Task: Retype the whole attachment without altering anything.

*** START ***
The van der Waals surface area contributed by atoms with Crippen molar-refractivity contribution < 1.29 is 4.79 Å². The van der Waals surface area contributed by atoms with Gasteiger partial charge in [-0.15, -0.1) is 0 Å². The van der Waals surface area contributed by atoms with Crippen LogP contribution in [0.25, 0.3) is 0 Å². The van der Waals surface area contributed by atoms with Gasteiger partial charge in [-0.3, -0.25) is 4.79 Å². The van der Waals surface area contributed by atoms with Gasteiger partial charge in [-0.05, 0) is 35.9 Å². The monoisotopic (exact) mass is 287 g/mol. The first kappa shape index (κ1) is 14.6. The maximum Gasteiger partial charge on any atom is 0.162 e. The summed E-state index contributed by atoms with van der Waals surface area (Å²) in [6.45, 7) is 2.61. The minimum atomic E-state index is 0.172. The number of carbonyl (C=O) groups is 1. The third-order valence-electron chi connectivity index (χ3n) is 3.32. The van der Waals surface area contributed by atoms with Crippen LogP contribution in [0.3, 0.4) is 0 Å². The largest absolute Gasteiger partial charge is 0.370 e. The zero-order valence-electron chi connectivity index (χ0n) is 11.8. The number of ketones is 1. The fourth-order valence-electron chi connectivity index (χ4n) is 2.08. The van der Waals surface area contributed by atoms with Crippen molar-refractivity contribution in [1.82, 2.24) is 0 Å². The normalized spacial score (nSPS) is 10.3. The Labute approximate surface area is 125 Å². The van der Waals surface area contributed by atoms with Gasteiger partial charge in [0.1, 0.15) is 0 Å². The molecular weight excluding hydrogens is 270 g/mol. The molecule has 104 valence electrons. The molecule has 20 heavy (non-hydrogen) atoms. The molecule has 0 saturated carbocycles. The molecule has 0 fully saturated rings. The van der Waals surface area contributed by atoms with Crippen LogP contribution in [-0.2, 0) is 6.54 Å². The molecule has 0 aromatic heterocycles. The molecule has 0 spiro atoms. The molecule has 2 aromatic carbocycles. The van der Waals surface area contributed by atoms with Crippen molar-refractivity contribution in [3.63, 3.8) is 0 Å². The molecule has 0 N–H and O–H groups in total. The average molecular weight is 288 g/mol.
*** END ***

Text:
The van der Waals surface area contributed by atoms with Crippen molar-refractivity contribution < 1.29 is 4.79 Å². The van der Waals surface area contributed by atoms with Gasteiger partial charge in [-0.15, -0.1) is 0 Å². The van der Waals surface area contributed by atoms with Crippen LogP contribution in [0.25, 0.3) is 0 Å². The van der Waals surface area contributed by atoms with Gasteiger partial charge in [-0.3, -0.25) is 4.79 Å². The van der Waals surface area contributed by atoms with Gasteiger partial charge in [-0.05, 0) is 35.9 Å². The monoisotopic (exact) mass is 287 g/mol. The first kappa shape index (κ1) is 14.6. The maximum Gasteiger partial charge on any atom is 0.162 e. The summed E-state index contributed by atoms with van der Waals surface area (Å²) in [6.45, 7) is 2.61. The minimum atomic E-state index is 0.172. The number of carbonyl (C=O) groups is 1. The third-order valence-electron chi connectivity index (χ3n) is 3.32. The van der Waals surface area contributed by atoms with Crippen LogP contribution in [0.3, 0.4) is 0 Å². The largest absolute Gasteiger partial charge is 0.370 e. The zero-order valence-electron chi connectivity index (χ0n) is 11.8. The number of ketones is 1. The fourth-order valence-electron chi connectivity index (χ4n) is 2.08. The van der Waals surface area contributed by atoms with Crippen molar-refractivity contribution in [1.82, 2.24) is 0 Å². The normalized spacial score (nSPS) is 10.3. The Labute approximate surface area is 125 Å². The van der Waals surface area contributed by atoms with Gasteiger partial charge in [0.1, 0.15) is 0 Å². The molecular weight excluding hydrogens is 270 g/mol. The molecule has 104 valence electrons. The molecule has 20 heavy (non-hydrogen) atoms. The molecule has 0 saturated carbocycles. The molecule has 0 fully saturated rings. The van der Waals surface area contributed by atoms with Crippen LogP contribution in [-0.2, 0) is 6.54 Å². The molecule has 0 aromatic heterocycles. The molecule has 0 spiro atoms. The molecule has 2 aromatic carbocycles. The van der Waals surface area contributed by atoms with Crippen molar-refractivity contribution in [3.63, 3.8) is 0 Å². The molecule has 0 N–H and O–H groups in total. The average molecular weight is 288 g/mol.